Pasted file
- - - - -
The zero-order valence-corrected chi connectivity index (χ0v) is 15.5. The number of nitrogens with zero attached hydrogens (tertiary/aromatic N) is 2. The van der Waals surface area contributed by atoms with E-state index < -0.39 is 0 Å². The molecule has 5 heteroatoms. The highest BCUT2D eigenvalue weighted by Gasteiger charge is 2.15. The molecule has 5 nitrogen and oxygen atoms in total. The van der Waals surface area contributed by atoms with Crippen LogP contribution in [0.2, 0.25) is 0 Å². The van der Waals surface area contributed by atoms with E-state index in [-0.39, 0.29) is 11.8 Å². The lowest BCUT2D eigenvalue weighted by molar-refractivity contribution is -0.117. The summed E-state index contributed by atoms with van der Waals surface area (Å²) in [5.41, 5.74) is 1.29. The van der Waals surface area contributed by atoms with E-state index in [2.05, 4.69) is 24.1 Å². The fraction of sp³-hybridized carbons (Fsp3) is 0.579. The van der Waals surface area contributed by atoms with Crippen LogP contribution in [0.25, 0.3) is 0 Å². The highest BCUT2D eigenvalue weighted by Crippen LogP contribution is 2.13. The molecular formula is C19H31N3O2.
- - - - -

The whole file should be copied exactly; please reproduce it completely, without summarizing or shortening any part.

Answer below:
The zero-order valence-corrected chi connectivity index (χ0v) is 15.5. The number of nitrogens with zero attached hydrogens (tertiary/aromatic N) is 2. The van der Waals surface area contributed by atoms with E-state index < -0.39 is 0 Å². The molecule has 5 heteroatoms. The highest BCUT2D eigenvalue weighted by Gasteiger charge is 2.15. The molecule has 5 nitrogen and oxygen atoms in total. The van der Waals surface area contributed by atoms with Crippen LogP contribution in [0.2, 0.25) is 0 Å². The van der Waals surface area contributed by atoms with E-state index in [-0.39, 0.29) is 11.8 Å². The lowest BCUT2D eigenvalue weighted by molar-refractivity contribution is -0.117. The summed E-state index contributed by atoms with van der Waals surface area (Å²) in [5.41, 5.74) is 1.29. The van der Waals surface area contributed by atoms with E-state index in [2.05, 4.69) is 24.1 Å². The fraction of sp³-hybridized carbons (Fsp3) is 0.579. The van der Waals surface area contributed by atoms with Crippen LogP contribution in [0.25, 0.3) is 0 Å². The highest BCUT2D eigenvalue weighted by Crippen LogP contribution is 2.13. The molecular formula is C19H31N3O2.